# PARALLEL AND DISTRIBUTED PROCESSING OF PROPOSITIONAL LOGICAL NEURAL NETWORKS

An embodiment may include a processor that identifies a plurality of weights from the propositional logical neural network. The embodiment may convert the plurality of weights into a sparse matrix. The embodiment may convert a training set into a plurality of bound vectors. The embodiment may update the sparse matrix using a graphical processing unit (GPU). The embodiment may compute a loss parameter and based on determining the loss function is below threshold, update the plurality of weights of the propositional neural network.

Description
BACKGROUND

The present invention relates, generally, to the field of computing, and more particularly to artificial neural networks.

Artificial neural networks, typically called neural networks (NNs), are computing systems inspired by the biological neural networks that constitute brains. The neural network is based on a collection of connected units or nodes called artificial neurons, which loosely model the neurons in a biological brain. Each connection, like the synapses in a biological brain, can transmit a signal to other neurons. An artificial neuron receives a signal then processes it and can signal neurons connected to it. The “signal” at a connection is a real number, and the output of each neuron is computed by some non-linear function of the sum of its inputs. The connections are called edges. Neurons and edges typically have a weight that adjusts as learning proceeds. The weight increases or decreases the strength of the signal at a connection. Neurons may have a threshold such that a signal is sent only if the aggregate signal crosses that threshold. Typically, neurons are aggregated into layers. Different layers may perform different transformations on their inputs. Signals travel from the first layer (the input layer), to the last layer (the output layer), possibly after traversing the layers multiple times.

The logical neural network (LNN) is a form of recurrent neural network with a 1-to-1 correspondence to a set of logical formulae in any of various systems of weighted, real-valued logic, in which evaluation performs logical inference. The graph structure therefore directly reflects the logical formulae it represents. The LNN is typically used in question answering systems that is enabled to derive Boolean formulas from samples. A propositional LNN is an LNN that captures uncertainties in truth values of the Boolean logic thus, uses intervals instead of true or false values and incorporates weights on the edges to amplify a component.

SUMMARY

According to one embodiment, a method, computer system, and computer program product for distributed/parallel processing (training or inference) of a propositional logical neural network is provided. An embodiment may include a processor that identifies a plurality of weights from the propositional logical neural network. The embodiment may convert the plurality of weights into a sparse matrix. The embodiment may convert a training set into a plurality of bound vectors. The embodiment may update the sparse matrix using a graphical processing unit (GPU). The embodiment may compute a loss parameter and based on determining the loss function is below threshold, update the plurality of weights of the propositional neural network.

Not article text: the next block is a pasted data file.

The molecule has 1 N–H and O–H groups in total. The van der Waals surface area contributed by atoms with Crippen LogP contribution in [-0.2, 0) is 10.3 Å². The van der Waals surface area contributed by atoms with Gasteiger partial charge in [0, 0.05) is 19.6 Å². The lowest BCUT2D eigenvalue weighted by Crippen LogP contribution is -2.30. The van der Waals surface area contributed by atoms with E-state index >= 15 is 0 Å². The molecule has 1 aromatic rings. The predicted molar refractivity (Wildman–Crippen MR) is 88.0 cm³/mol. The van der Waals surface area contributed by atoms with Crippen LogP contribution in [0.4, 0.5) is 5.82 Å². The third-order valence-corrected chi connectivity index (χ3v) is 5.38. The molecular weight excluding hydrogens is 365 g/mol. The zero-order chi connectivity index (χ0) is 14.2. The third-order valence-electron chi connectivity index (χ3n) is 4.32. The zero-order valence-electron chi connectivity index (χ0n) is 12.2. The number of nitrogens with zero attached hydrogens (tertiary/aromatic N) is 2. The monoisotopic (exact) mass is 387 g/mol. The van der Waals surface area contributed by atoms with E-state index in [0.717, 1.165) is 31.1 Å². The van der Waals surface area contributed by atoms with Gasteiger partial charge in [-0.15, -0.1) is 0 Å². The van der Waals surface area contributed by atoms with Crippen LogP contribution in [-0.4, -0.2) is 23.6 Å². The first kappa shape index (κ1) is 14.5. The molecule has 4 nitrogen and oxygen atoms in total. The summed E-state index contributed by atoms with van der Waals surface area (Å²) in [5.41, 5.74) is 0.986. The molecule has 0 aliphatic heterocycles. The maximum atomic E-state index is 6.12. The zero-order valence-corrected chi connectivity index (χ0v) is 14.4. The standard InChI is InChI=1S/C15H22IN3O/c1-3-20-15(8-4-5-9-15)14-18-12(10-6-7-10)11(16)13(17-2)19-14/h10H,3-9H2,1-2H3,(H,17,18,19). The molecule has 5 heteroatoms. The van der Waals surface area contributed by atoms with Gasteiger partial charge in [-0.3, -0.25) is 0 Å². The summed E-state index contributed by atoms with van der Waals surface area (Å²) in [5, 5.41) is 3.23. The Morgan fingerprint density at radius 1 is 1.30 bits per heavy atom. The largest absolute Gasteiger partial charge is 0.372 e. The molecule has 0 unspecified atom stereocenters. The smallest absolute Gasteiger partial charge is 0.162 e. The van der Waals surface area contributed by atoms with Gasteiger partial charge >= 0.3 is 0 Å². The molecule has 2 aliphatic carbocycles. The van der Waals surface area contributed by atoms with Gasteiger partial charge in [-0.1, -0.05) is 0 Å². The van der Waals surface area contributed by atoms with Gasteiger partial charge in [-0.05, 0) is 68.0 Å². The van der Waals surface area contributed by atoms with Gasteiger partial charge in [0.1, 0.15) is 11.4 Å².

BRIEF DESCRIPTION OF THE SEVERAL VIEWS OF THE DRAWINGS

These and other objects, features and advantages of the present invention will become apparent from the following detailed description of illustrative embodiments thereof, which is to be read in connection with the accompanying drawings. The various features of the drawings are not to scale as the illustrations are for clarity in facilitating one skilled in the art in understanding the invention in conjunction with the detailed description. In the drawings:

FIG. 1 illustrates an exemplary networked computer environment according to at least one embodiment;

FIG. 2 depicts a propositional logical neural network according to at least one embodiment.

FIG. 3 depicts an example of propositional logical neural network training process according to at least one embodiment;

FIGS. 4A and 4B depict a sparse weight matrix and a distributed processing of the training respectively of the propositional logical neural network training process according to at least one embodiment.

FIG. 5 is a block diagram of internal and external components of computers and servers depicted in FIG. 1 according to at least one embodiment;

FIG. 6 depicts a cloud computing environment according to an embodiment of the present invention; and

FIG. 7 depicts abstraction model layers according to an embodiment of the present invention.

DETAILED DESCRIPTION

Detailed embodiments of the claimed structures and methods are disclosed herein; however, it can be understood that the disclosed embodiments are merely illustrative of the claimed structures and methods that may be embodied in various forms. This invention may, however, be embodied in many different forms and should not be construed as limited to the exemplary embodiments set forth herein. In the description, details of well-known features and techniques may be omitted to avoid unnecessarily obscuring the presented embodiments.